Wailing Asteroid, Crouching Hawtrey
Ah, Montgomery Tully, reliably awful as ever — THE TERRORNAUTS (1967) has the appeal of being scripted by respected sci-fi scribe John Brunner (Stand on Zanzibar) from a novel (The Wailing Asteroid) by the equally celebrated Murray Leinster (who, according to the ever-reliable Wikipedia, invented front projection). Unfortunately, the script is pretty awful, but not so bad that director Tully can’t enhance its dreadfulness with a variety of pleasing touches.
We’re at a giant radar dish place (that’s the technical term for them, I assure you) where rubbish actor Simon Oates has an underfunded research project, Star Talk (sounds like a chat show, I know) under threat from hissy, officious official Max Adrian. Things get even swishier when Charles Hawtrey turns up to audit the project, but then the whole building is sucked into the asteroid belt, taking with it tea lady Patricia Hayes, fellow scientist Stanley Meadows (outstanding in PERFORMANCE, just about hanging onto his dignity here) and charm school secretary Zena Marshall.
OK, so we have to admire any seriously-intended science fiction film with the stones to cast Hawtrey, a sort of superannuated camp schoolboy, referred to in CARRY ON CLEOPATRA by no less a person than Kenneth Williams as “you silly old faggot.” True, he is called upon to deliver some sort of comedy relief, and in the absence of any scripted humour he’s required to do it with his presence alone.
I was mysteriously and unpleasantly reminded of Intergalactic Kitchen, a kids’ TV show I once worked on, and I kind of wonder if series creator Frank Rodgers was possibly inspired to greatness by this movie. There’s a scene of the assembled cast wondering what kind of weird alien being is going to come through the door which is very reminiscent of a bit in our first episode… what comes through the door this time is a crap robot bristling with aerials. Patricia Hayes, who has been luridly imagining tentacles and giant spiders, immediately wonders what the robot would be like to shag. I’m not making this up.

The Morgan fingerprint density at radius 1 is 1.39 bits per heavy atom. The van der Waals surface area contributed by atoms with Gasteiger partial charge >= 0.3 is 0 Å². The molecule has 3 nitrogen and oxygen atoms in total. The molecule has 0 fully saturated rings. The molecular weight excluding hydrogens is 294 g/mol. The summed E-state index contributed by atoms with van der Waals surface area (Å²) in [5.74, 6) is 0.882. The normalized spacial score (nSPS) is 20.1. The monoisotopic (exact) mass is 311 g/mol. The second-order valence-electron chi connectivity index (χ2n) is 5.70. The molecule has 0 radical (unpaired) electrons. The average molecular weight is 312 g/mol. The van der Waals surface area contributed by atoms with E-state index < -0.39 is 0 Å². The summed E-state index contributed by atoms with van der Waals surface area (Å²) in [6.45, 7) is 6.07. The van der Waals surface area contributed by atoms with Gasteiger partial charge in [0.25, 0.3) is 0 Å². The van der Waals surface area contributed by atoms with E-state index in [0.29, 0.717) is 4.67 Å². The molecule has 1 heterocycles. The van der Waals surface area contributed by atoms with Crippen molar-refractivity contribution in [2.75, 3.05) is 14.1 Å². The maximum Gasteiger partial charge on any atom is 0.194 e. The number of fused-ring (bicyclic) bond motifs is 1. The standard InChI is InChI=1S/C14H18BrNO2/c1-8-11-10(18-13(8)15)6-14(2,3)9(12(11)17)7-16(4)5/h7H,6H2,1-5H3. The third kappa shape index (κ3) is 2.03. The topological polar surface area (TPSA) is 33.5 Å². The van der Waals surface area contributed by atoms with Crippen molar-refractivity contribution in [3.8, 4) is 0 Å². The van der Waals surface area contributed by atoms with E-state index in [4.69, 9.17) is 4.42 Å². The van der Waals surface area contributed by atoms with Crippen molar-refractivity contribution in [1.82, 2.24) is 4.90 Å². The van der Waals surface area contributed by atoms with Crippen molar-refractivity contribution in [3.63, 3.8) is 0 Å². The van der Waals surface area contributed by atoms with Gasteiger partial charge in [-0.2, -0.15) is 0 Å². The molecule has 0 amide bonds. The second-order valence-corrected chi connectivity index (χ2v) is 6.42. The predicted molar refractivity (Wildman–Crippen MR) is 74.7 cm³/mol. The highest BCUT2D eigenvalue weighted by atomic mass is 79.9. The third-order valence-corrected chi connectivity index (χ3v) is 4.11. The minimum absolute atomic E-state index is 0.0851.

“I wouldn’t fancy spending the night with one of them things, look at all them spiky bits.”
The production designer has really pulled all the stops out. Out of his ass. The alien craft interior is sucky, but the quarry with spray-painted “cave art” really puts the tin lid on it.
Glass painting, or just a really dirty lens?
Les Bowie’s tabletop special effects are probably a lot cheaper than they look, because he was a dedicated craftsman… I guess that means in this case he must have paid them.
Just keep repeating to yourself, “The following year, we made 2001.”
Using front projection, which was invented by the author of the story which became this ludicrous film. Strange.